Allen Webster, RHP
Webster was roughed up in parts of June and July, the bookmarks to his last stint in the majors. He seems to be over that with his recent performances, though, as the right-hander has 26 strikeouts against seven walks and runs a piece over his last four starts and 23-1/3 innings. That's much more the kind of performance the Red Sox want to see out of one of their better pitching prospects, and it's what he's capable of when he's on his game and hitting his spots.
It's easy to forget sometimes that this is not only Webster's first stint at Triple-A, but also that he was pushed to the majors out of necessity at a time when he still had things to learn. If he's able to maintain some consistency, he's a valuable asset to the Red Sox and capable of starting in the majors. Stretches like this are a reminder that this remains a possibility, even when things haven't always gone as planned during this season.
Chris Martin, RHP
Martin's ERA over his last 10 appearances isn't stellar at 3.92, but reliever ERA is a fickle thing over a full season, never mind 20-inning stretches. More important than that is what Martin's been doing, which is missing bats, limiting walks, and keeping the ball on the ground. Martin has punched out 21 batters in those 20-2/3 frames, handed out walks to just four, and has induced 2.4 times as many outs on the ground as in the air. You can't ask for much more than that from a peripheral perspective.
He would have to be added to the 40-man roster in September were he to be called up, and that might be a long shot given how crowded things are there for the Red Sox. The independent league signing has been doing well, though, and isn't eligible for the Rule 5 draft until November of next year, so Boston still has time to work him into their plans without having to worry about losing him.
Brayan Villarreal, RHP
Villarreal is the other piece the Red Sox got back in the Jake Peavy trade, and as he was on the disabled list and started out on a rehab assignment with short-season Lowell, he hasn't even been noticed yet. He's off the DL and now with Triple-A Pawtucket, though, and his performance there will matter, as he's taking up a 40-man roster spot and has some potential.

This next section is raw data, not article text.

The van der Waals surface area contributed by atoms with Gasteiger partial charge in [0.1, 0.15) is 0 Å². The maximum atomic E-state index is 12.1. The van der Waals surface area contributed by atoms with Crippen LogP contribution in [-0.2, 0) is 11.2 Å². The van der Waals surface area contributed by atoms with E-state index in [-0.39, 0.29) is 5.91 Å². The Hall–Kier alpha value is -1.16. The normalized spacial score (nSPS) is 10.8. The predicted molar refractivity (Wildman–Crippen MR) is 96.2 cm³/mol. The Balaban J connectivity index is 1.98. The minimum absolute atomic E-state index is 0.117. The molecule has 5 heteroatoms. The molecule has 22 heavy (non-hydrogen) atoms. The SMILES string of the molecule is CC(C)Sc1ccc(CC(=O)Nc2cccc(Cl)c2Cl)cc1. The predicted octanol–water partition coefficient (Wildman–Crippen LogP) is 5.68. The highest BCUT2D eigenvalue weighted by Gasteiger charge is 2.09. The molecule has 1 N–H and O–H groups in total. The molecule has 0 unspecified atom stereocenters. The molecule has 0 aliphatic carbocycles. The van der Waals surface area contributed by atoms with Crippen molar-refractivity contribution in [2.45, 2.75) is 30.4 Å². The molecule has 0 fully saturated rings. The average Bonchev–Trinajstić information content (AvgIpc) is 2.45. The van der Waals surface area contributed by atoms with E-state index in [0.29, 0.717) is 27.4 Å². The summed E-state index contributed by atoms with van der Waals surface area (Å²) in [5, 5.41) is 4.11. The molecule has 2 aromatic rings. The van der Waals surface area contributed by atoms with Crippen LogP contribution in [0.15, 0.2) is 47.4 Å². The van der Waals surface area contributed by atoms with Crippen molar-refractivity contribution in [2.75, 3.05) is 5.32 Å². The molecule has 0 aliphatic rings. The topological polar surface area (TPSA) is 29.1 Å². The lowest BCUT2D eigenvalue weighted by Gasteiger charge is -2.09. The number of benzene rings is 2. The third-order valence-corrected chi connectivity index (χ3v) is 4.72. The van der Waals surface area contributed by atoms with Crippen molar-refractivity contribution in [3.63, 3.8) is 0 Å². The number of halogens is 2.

It's been a rough 2013 for him at the major-league level, with eight walks and 10 runs allowed in just four innings, but you don't have to look back too far before you find why the Sox wanted him around. Villareal struck out just under 11 per nine in 2012 for the Tigers, throwing 54 innings with a 2.63 ERA. He's going to walk his share of batters, always, but there's value here if the Red Sox can get him back to where he was a year ago. He's the latest in a long line of relief options the Sox have picked up in the hopes of fixing: remember, Andrew Miller seemed like a lost cause not all that long ago, and now he's turned things around to the point that his injury was a significant blow to the bullpen.
Villarreal averaged 97 miles per hour on his fastball last year, and can gas it more than that when necessary. He's very much a fastball/slider guy, but with that heat, that's all you need, assuming you can manage to be effectively wild with it. With any luck, the Sox will be able to tweak him as needed, and he can be a useful contributor going forward. That would be significant, as he's under team control until 2018, and not even arbitration-eligible until 2015 at the earliest.
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